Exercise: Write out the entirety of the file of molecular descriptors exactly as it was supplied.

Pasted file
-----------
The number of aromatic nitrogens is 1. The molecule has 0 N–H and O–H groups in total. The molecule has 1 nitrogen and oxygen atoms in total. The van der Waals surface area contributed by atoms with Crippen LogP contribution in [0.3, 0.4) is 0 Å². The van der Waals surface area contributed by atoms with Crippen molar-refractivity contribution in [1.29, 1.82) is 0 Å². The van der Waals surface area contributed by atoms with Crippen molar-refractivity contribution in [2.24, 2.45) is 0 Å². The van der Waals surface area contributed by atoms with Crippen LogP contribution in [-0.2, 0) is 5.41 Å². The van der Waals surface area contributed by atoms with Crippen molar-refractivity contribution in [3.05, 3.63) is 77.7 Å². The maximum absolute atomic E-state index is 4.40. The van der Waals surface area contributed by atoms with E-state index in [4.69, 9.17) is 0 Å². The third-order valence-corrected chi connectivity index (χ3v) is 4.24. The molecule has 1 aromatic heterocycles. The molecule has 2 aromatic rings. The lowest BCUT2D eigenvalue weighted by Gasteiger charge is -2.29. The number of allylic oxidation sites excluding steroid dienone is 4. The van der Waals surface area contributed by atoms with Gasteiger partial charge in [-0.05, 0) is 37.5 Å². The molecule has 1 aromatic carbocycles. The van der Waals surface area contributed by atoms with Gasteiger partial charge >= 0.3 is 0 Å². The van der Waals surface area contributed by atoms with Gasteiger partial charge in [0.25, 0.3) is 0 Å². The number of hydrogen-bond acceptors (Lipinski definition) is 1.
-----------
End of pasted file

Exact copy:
The number of aromatic nitrogens is 1. The molecule has 0 N–H and O–H groups in total. The molecule has 1 nitrogen and oxygen atoms in total. The van der Waals surface area contributed by atoms with Crippen LogP contribution in [0.3, 0.4) is 0 Å². The van der Waals surface area contributed by atoms with Crippen molar-refractivity contribution in [1.29, 1.82) is 0 Å². The van der Waals surface area contributed by atoms with Crippen molar-refractivity contribution in [2.24, 2.45) is 0 Å². The van der Waals surface area contributed by atoms with Crippen LogP contribution in [-0.2, 0) is 5.41 Å². The van der Waals surface area contributed by atoms with Crippen molar-refractivity contribution in [3.05, 3.63) is 77.7 Å². The maximum absolute atomic E-state index is 4.40. The van der Waals surface area contributed by atoms with E-state index in [4.69, 9.17) is 0 Å². The third-order valence-corrected chi connectivity index (χ3v) is 4.24. The molecule has 1 aromatic heterocycles. The molecule has 2 aromatic rings. The lowest BCUT2D eigenvalue weighted by Gasteiger charge is -2.29. The number of allylic oxidation sites excluding steroid dienone is 4. The van der Waals surface area contributed by atoms with Gasteiger partial charge in [-0.05, 0) is 37.5 Å². The molecule has 1 aromatic carbocycles. The van der Waals surface area contributed by atoms with Gasteiger partial charge >= 0.3 is 0 Å². The van der Waals surface area contributed by atoms with Gasteiger partial charge in [0.25, 0.3) is 0 Å². The number of hydrogen-bond acceptors (Lipinski definition) is 1.